In reviewing the operation of the status transmission circuitry, when the card reader is turned on and the motor status flip-flop 110 is set, the motor status line, which is connected to the XMT/RCV circuitry, places the card reader in a ready condition. Either the motor status flip-flop, or the INH REQ TO SEND signal (in the addressable embodiment) sets flip-flop 112, resulting in setting the correct data bits in multiplexer 86 to feed either an ENQ or ACK character to the TR chip. Also, a negative pulse is gated through 108 and placed on the GTT line setting the interface to XMT mode and setting the WRD flip-flop. In this mode, the REQ TO SEND line (CA) is turned on. When the clear to send (CB) is also turned on by the modem, the THRL clock generator in block 63 is enabled. Also, as a result of WRD flip-flop 125 being set, the input line to the THRL clock generator is also set, which combination allows a THRL clock pulse to be generated. This pulse loads the ENQ character from the multiplexer 86 into the transmitter holding register of the TR chip, from whence it is sent out on the transmitted data lines. The generation of the THRL clock pulse is also fed back to the WRD flip-flop, which is reset, thereby removing the set condition at the input to the THRL clock generator. This guarantees that only one THRL pulse is generated, thereby guaranteeing that only one ENQ character (or ACK character) will be sent. When lines THRE and TRE go high, meaning that the chip transmitter has been emptied of the ENQ character, the clear flip-flop 121 is set, causing clear single shot 122 to generate a negative pulse which resets both the clear flip-flop and the ENQ flip-flop. The resetting of the ENQ flip-flop causes the GTR single shot 124 to output a negative pulse which resets the interface back to the receive mode to allow the receiver to examine the input data lines for a DC1 or DC2 command.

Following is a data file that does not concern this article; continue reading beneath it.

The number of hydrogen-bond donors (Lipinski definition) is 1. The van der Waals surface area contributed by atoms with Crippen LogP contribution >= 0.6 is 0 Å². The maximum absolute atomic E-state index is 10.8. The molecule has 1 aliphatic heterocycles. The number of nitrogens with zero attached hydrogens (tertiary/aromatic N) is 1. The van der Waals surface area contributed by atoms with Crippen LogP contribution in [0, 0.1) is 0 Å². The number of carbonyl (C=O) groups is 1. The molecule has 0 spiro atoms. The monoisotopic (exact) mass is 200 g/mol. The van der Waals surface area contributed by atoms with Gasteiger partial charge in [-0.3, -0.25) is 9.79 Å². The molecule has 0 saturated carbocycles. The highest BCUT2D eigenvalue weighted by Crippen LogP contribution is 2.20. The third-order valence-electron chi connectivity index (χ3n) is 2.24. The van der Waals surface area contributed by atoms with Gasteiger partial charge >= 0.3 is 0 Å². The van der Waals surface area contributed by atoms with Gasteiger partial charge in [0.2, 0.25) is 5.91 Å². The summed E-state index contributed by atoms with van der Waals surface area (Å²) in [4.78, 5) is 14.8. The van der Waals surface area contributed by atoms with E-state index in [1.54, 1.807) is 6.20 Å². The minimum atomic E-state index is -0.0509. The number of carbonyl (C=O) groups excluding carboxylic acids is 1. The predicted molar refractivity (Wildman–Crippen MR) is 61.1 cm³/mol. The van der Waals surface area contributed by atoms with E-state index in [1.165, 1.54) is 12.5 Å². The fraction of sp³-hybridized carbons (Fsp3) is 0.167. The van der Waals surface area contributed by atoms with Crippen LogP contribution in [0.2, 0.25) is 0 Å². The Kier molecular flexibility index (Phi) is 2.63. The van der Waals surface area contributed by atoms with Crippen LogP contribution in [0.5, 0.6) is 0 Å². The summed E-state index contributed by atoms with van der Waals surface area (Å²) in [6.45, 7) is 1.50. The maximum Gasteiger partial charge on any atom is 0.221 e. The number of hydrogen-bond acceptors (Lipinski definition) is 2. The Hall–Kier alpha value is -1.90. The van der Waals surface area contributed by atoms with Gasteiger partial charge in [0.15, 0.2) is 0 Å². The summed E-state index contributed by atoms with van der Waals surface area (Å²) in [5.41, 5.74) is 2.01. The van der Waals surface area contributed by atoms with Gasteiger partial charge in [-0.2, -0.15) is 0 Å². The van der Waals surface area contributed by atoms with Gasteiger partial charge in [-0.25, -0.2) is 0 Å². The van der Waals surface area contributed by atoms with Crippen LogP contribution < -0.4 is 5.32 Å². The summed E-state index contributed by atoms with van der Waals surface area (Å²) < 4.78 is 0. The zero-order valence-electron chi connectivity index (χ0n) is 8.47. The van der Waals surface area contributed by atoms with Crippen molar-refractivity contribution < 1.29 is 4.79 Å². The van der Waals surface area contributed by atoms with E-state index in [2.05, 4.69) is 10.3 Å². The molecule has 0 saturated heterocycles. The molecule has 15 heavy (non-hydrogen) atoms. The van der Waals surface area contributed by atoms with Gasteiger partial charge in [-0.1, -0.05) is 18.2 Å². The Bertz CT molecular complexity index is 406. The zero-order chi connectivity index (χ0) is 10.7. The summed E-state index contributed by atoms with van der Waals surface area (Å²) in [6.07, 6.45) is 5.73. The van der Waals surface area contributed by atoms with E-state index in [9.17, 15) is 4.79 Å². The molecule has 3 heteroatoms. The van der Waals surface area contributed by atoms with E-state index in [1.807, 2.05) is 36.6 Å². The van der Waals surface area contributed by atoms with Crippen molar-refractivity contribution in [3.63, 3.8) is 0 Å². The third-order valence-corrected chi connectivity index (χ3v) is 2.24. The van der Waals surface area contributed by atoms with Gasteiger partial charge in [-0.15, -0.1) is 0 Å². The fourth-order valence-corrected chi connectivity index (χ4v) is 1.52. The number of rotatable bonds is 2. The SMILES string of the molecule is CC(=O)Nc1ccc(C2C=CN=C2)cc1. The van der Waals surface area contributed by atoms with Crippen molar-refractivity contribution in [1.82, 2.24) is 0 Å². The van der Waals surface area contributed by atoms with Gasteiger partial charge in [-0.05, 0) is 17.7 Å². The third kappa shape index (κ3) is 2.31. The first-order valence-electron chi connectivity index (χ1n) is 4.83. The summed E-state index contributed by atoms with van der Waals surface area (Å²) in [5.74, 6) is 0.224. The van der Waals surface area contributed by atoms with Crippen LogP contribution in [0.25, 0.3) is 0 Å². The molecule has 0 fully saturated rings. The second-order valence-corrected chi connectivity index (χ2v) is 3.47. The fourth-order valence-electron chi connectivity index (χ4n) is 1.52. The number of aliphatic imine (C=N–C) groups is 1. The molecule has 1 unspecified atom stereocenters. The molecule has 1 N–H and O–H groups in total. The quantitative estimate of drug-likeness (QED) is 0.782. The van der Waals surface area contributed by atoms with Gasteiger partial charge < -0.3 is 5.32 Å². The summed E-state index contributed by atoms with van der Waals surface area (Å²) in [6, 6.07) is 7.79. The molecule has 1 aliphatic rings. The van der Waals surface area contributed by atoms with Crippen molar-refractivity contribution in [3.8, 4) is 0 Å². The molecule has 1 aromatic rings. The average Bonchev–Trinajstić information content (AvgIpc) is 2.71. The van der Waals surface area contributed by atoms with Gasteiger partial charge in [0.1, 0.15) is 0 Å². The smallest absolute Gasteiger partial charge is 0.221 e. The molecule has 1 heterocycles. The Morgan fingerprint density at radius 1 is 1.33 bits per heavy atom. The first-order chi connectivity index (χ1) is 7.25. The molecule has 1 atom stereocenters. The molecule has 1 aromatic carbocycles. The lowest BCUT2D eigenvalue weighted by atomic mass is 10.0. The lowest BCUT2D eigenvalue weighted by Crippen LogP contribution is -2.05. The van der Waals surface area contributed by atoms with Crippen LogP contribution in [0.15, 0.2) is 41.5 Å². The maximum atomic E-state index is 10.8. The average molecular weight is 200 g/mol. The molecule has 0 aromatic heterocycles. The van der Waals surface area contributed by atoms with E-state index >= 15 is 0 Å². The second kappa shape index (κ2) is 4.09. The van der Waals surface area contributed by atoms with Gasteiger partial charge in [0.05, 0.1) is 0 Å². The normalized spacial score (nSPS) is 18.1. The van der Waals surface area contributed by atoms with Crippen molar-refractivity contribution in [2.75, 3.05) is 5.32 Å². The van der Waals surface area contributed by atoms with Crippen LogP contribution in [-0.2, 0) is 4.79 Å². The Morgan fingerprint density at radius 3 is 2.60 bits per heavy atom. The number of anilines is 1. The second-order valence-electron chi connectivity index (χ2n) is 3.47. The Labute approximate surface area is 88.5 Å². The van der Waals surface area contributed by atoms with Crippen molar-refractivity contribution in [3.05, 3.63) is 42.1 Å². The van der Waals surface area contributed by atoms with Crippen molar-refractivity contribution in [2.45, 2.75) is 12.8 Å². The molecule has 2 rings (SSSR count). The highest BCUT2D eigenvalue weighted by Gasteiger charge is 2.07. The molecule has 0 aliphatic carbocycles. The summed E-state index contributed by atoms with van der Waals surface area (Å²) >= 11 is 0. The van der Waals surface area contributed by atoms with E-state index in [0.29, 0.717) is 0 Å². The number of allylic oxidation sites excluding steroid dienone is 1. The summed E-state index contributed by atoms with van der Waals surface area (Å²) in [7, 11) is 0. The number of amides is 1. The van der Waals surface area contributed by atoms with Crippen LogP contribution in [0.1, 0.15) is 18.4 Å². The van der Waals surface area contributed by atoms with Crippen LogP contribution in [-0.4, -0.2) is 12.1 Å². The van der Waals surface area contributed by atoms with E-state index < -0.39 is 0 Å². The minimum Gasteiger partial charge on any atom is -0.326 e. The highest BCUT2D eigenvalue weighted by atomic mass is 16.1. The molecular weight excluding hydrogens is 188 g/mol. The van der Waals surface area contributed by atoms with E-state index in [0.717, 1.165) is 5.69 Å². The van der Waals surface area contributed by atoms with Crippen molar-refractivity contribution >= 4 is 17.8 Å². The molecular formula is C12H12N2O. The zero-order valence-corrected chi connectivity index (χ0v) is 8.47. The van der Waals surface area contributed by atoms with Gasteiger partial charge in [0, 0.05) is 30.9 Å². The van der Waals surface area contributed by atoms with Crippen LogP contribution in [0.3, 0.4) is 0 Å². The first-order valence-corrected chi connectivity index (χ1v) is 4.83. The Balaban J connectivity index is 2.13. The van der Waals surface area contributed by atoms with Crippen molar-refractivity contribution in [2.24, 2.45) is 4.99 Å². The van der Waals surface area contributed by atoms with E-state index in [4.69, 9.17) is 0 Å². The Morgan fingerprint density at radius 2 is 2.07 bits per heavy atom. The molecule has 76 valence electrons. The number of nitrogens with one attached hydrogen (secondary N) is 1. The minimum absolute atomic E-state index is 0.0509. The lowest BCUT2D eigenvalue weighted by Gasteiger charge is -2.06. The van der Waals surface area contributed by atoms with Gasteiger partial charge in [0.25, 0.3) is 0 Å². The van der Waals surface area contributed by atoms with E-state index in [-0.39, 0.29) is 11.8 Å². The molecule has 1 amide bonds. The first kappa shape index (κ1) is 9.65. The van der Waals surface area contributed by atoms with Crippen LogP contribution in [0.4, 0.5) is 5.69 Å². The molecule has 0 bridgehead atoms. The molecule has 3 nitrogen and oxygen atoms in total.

If the card reader is in a ready condition, and any one of the trouble indications arise, then a trouble character (BEL) is generated and sent on the transmitted data line to alert the CPU. Detection of a trouble condition causes single shot 105 to set flip-flop 106, and to produce a negative pulse on the GTT line. The set condition of flip-flop 106 sets the correct data bits in the multiplexer 86 to feed a BEL character into the TR chip, while the pulse on the GTT line also sets the WRD flip-flop, thereby enabling transmission of a single BEL character is a manner similar to that described above for the ENQ (or ACK) character. In this way, the CPU is alerted to a not ready condition in the reader. When the trouble has been corrected, the CPU is alerted to a ready mode by the transmission of an ENQ (or ACK) character.
If the reader receives any command which it does not recognize, such as might be caused by interference on the communications line, etc., the reader responds with an NAK character to alert the CPU that it must re-send the proper command. This is accomplished because gate 115 outputs a signal which causes single shot 116 to produce a negative pulse, which sets the NAK flip-flop. The reset (RES) line is fed to the TR chip to reset the data received line (DR), such that the TR chip will not act upon transistory signals. In a manner similar to that for generation of the BEL and ENQ signals, flip-flop 117, flip-flop 125 and multiplexer 86 combine to establish the condition for generation of a single NAK character which is transmitted to the CPU. It is to be noted that in the transmission of these status characters, normal transmission sequence is not entered, the sequence counter remaining in state zero.